Research in the field of urban planning, particularly regarding transportation, has tended to focus on black and white populations. But the Latinx and Asian populations are two of the fastest-growing minority groups in the United States, a country that’s consistently growing more diverse.
It’s a trend that calls for more attention, says Lingqian “Ivy” Hu, professor of urban planning in the School of Architecture & Urban Planning. “As society becomes more diverse, urban planners need to become more culture-sensitive,” she says.
Hu’s recent research seeks to address that by looking at the employment and commuting patterns of Latinx and Asian workers.
She studied job accessibility by race and education level in Los Angeles by analyzing five different federal, state and regional data sets. She found that Latinx and Asian workers without college degrees tend to live relatively close to areas where jobs are located, and that such proximity can boost their economic prospects.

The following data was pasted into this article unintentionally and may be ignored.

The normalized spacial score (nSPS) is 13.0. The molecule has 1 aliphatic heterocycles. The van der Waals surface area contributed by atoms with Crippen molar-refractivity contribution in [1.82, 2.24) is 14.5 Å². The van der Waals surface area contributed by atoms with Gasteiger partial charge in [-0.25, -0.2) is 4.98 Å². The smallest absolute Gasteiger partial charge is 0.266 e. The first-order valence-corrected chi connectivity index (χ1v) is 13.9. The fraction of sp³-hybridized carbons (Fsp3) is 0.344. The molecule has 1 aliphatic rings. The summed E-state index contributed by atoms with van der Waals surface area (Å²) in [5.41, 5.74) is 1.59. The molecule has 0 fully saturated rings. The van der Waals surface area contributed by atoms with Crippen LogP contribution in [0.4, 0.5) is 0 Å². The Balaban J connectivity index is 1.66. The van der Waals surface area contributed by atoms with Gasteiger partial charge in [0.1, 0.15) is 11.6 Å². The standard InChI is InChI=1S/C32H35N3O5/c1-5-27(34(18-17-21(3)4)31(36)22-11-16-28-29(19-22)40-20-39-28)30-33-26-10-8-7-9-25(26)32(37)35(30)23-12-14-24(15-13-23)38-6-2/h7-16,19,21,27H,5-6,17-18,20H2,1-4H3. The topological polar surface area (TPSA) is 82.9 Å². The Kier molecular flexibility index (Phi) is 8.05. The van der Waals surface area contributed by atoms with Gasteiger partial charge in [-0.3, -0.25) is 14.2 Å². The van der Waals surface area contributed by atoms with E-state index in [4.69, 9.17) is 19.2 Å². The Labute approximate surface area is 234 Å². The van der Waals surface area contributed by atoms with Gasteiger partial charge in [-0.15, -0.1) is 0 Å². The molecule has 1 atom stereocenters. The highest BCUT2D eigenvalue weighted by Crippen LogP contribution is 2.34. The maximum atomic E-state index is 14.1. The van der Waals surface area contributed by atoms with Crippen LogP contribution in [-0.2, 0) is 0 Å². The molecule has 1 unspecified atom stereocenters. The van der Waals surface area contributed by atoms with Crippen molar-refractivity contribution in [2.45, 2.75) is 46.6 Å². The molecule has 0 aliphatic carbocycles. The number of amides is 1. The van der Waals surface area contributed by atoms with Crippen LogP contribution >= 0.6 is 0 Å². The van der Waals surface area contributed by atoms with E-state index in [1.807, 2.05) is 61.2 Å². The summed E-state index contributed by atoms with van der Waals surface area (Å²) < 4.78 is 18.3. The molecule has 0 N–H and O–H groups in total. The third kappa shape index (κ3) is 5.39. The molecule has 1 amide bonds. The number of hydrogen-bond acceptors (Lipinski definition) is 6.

Hu also suggested that some job seekers who couldn’t afford long commutes might settle for lesser-paying positions closer to home. To avoid this scenario, perhaps a growing neighborhood might need additional transportation service in the future.
Although the study focused on Los Angeles, Hu says the results can help planners in other metropolitan areas with sizable Asian or Latinx populations. That includes Milwaukee.
According to a Metropolitan Milwaukee Association of Commerce study, Milwaukee’s Asian population increased 29% between 2010 and 2017, making it the fastest-growing race or ethnicity group in Milwaukee. The Latinx population rose 15% during the same period.
Ultimately, the hope is that jobs are accessible enough to attract the workers they need, and that workers have sufficient transportation options available. Finding ways to be more culturally sensitive, such as publishing schedules for a particular bus line in another language, can only help reach that goal.
“It’s important to understand these implications,” Hu says, “so that we can plan for equal and prosperous cities for everybody.”